The valiant campaigners who have braved the cold outside Preston night and day since Monday can breathe a small sigh of relief. You have made national news and we salute you.
The day the council came to cart away our books, a plucky band of Preston-ers were there to stop them…including:
Geraldine Cooke, a publisher just back from the Frankfurt Book Fair, stood close by, honking defiantly on a red horn
given to her in Germany by a US erotica publisher in a gesture of intellectual solidarity. Every now and then, her honks were answered by passing cars.
Cooke, who, along with her fellow campaigners, has been organising petitions and raising £30,000 for a legal fighting fund, said she had no plans to give up the battle. “I think we’ll do it for as long as it takes, even though we’re not many people down here,” she said, nodding at the seven other protesters. “There’s no doubting the passion of the people here.”
Volunteers urgently needed to keep an eye on the library – spare half an hour and keep watch through the day.
This morning valiant Preston locals stopped Brent Council removing books and equipment from the library – a step which could be considered irrevocable ahead of a planned appeal to be lodged this week. In other words, we need to stop anything else happening to our library, or it may be impossible to reverse even if we win an appeal.
…and we vowed to avenge our library. We must stop the council from removing books and furniture from OUR library.
At time of writing, Kensal Rise library remains ‘open’ as children and adults heroically prevented the council from boarding it up. It has been a 24 hour vigil. For LIVE updates click here.
Meanwhile, dozens Preston library users were aghast to find a huge wall as they came to…er… use the library after school. Clearly the council had prepared the closure in advance of the verdict.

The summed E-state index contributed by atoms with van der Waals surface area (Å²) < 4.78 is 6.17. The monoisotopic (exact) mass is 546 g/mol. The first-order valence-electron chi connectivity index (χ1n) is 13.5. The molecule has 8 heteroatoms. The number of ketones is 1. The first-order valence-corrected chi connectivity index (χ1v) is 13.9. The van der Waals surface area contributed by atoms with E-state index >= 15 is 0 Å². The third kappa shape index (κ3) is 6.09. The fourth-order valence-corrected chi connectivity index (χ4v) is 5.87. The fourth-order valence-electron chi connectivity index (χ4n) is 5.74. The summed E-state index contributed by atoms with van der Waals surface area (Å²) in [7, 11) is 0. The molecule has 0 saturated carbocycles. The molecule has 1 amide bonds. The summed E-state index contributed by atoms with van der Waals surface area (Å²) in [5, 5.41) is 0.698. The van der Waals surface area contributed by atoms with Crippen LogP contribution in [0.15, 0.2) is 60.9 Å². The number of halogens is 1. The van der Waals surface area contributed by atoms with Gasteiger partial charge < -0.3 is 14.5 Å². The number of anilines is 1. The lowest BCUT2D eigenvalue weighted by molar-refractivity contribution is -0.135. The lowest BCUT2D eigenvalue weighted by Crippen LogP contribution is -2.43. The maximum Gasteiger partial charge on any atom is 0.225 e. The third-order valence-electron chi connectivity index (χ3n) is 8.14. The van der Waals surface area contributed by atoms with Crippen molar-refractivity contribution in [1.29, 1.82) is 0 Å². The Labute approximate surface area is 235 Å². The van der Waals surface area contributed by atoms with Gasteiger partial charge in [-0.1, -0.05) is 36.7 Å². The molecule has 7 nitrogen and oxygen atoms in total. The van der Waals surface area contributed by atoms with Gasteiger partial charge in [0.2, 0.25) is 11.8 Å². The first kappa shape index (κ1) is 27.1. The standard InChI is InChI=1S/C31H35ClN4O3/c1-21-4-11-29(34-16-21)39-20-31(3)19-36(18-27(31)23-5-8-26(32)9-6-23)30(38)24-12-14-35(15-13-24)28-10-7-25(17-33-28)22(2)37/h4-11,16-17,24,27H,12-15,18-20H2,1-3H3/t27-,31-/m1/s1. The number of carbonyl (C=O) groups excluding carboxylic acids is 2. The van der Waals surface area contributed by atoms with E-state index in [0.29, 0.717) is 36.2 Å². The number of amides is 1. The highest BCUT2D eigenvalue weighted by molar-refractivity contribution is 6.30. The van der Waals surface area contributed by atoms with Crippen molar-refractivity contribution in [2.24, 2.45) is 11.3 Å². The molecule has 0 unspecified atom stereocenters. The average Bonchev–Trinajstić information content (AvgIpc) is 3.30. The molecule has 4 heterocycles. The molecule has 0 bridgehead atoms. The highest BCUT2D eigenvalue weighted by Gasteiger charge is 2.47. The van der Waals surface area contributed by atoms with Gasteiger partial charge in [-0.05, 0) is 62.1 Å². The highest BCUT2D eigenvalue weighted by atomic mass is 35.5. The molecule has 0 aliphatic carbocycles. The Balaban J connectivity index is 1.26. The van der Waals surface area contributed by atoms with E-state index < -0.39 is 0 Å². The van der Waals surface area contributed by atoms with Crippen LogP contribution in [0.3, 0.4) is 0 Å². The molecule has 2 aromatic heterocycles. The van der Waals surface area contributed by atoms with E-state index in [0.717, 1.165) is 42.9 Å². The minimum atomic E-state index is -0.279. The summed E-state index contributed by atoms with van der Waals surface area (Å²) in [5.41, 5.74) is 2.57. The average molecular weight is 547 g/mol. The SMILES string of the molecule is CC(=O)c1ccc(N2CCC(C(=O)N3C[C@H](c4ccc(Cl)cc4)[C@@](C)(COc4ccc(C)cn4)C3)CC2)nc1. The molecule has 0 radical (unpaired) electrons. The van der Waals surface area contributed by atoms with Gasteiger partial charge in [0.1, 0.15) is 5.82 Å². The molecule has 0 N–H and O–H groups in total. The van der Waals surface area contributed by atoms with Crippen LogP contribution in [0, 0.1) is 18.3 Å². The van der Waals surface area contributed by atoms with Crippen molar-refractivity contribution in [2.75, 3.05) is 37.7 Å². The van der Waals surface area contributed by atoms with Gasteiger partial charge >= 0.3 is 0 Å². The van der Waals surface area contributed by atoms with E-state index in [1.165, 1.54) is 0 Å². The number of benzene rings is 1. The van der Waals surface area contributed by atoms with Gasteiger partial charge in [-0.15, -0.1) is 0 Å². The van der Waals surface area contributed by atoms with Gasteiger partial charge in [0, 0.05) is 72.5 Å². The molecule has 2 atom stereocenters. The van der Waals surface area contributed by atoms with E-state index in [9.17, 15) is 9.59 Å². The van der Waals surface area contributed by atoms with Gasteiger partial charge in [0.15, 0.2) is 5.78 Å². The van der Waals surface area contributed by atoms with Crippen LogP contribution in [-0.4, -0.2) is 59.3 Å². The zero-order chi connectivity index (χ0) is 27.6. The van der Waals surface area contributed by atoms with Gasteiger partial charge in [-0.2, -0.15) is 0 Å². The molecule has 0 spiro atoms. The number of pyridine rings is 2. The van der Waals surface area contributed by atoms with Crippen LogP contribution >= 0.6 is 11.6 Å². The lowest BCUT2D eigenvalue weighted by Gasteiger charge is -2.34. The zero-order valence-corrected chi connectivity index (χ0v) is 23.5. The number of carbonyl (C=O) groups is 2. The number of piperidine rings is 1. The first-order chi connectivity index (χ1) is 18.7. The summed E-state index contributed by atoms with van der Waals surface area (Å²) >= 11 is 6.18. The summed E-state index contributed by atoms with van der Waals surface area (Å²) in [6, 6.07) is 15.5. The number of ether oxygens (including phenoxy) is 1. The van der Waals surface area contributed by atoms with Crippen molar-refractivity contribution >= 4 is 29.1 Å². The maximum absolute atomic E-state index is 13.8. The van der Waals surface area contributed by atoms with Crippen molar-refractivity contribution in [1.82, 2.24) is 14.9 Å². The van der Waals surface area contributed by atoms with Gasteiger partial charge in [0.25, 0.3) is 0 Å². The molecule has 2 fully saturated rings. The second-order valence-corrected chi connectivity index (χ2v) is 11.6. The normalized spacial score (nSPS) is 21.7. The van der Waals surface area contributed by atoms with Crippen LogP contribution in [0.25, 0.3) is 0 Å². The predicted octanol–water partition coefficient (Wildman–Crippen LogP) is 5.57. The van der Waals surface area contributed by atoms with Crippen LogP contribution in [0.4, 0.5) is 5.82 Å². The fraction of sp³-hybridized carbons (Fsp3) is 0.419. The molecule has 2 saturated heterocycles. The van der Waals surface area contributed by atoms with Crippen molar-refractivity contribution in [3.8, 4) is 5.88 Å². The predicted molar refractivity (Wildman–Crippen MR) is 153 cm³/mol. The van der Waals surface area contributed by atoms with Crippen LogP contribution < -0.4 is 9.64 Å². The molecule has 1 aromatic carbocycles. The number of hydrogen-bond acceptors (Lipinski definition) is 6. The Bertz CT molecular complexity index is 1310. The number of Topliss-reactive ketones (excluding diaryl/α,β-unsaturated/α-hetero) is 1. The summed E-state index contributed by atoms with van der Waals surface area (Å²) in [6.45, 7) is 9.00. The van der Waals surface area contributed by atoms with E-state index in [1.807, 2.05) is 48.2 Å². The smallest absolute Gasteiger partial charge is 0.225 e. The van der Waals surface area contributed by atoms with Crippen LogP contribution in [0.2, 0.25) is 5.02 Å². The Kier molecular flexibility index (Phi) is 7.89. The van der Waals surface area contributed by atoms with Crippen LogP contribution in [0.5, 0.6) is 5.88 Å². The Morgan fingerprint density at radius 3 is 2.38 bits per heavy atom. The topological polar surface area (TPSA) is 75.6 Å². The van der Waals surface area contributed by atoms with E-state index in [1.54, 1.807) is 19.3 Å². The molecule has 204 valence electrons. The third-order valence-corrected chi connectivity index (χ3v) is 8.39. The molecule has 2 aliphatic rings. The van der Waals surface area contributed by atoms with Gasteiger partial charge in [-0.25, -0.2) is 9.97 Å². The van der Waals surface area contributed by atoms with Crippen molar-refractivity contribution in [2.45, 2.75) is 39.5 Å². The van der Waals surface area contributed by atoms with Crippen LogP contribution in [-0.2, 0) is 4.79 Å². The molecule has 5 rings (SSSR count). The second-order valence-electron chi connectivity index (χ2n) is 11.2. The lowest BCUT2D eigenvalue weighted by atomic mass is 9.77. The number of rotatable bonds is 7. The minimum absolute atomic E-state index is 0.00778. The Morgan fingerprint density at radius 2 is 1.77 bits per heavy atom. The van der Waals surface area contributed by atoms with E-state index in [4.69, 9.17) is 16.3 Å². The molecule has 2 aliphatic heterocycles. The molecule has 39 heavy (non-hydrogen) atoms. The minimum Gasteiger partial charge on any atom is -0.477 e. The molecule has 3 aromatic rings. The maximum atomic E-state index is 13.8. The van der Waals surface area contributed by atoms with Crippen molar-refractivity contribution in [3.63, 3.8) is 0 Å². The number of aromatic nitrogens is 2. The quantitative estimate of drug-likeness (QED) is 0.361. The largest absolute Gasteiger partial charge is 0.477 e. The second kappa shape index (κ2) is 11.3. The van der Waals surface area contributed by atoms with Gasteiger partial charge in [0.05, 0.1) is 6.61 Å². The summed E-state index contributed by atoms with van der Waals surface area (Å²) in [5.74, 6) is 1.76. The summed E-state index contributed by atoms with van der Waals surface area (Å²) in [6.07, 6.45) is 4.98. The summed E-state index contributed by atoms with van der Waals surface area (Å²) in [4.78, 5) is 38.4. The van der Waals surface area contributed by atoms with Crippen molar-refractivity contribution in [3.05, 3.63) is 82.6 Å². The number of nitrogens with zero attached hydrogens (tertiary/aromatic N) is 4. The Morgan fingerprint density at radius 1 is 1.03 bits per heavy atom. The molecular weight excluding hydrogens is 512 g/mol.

Today we got our verdict on Round 1 of Brent residents v the Labour Council. Mr Justice Ousley today dismissed a judicial review brought by campaigners seeking to overturn Brent Council’s decision to close half of its public libraries.
The solicitor, John Halford of Bindmans LLP said:
“Today’s judgement means that half of Brent’s libraries remain under threat and has very troubling implications for library closure decisions nationally. That is why Ms Bailey, Ms Desoysa and Mr Lester will be pursing an appeal and the local campaign will renew its efforts to expose the senselessness of Brent’s decision. It cannot be right to decimate the library service of an inner London borough whose children are desperate to read and study but whose parents cannot afford books nor the transport costs of regular access to distant libraries. Nor is Brent right to say the threatened libraries are unnecessary to meet local needs. The passion and commitment of the community campaign to keep them open shows that is nonsense.” (full press release here)
We are not just a bunch of NIMBYs trying to save a defunct service, this is the biggest campaign Brent has seen in half a century – 10,000 + signatures, 82% opposition to the closure plan, including almost every school in the borough. We use our libraries, we value them, and we need them. Brent Council can easily afford to keep them open, and their loss means a decimated, two-tier library service that will fail residents.
Margaret Bailey, on behalf of Brent Libraries SOS campaign said:
As Brent Council slashes library services in half, telling people to “buy books in Tesco” and “get on a bus”, little do residents realise that of the 6 remaining libraries, only 3 are ‘fit for purpose’. Kilburn “needs major upgrade”, Willesden Green is set to be knocked down and rebuilt and funding is being sought for Kingsbury to be rebuilt/enlarged. That leaves just 3 usable libraries in Brent Council’s vision of a “21st century library service”.
Preston users have been told to go to Kingsbury, but this is clearly not big enough. So where will they go? The new £ 3 million mega-library our cash-strapped council found money for. How convenient. At least for the council. It’s too far for children, the elderly and disabled (who most use the existing library) , there’s no parking and rising public trasport fares make this ‘free’ service, not so free.
The verdict on our landmark Judicial Review could come this week, or we may have to wait longer.
Sign up to the email list and you will get the very latest – when we know it, you’ll know it. Until we are assured the library will stay open and continue to do what it has done so well for decades, we will keep going. We still need your help to lobby and raise money – but we’re making it as easy and fun as possible….
Monday evening will see the Council Executive, the lovely bunch who unanimously voted to close our library, decide whether to sell the Preston Library building (and Tokyngton) or not.
7pm Brent Town Hall – committee rooms 1,2 and 3.
Please come and show your opposition to the short-sighted sale of our last public building. Once it is gone, it is gone.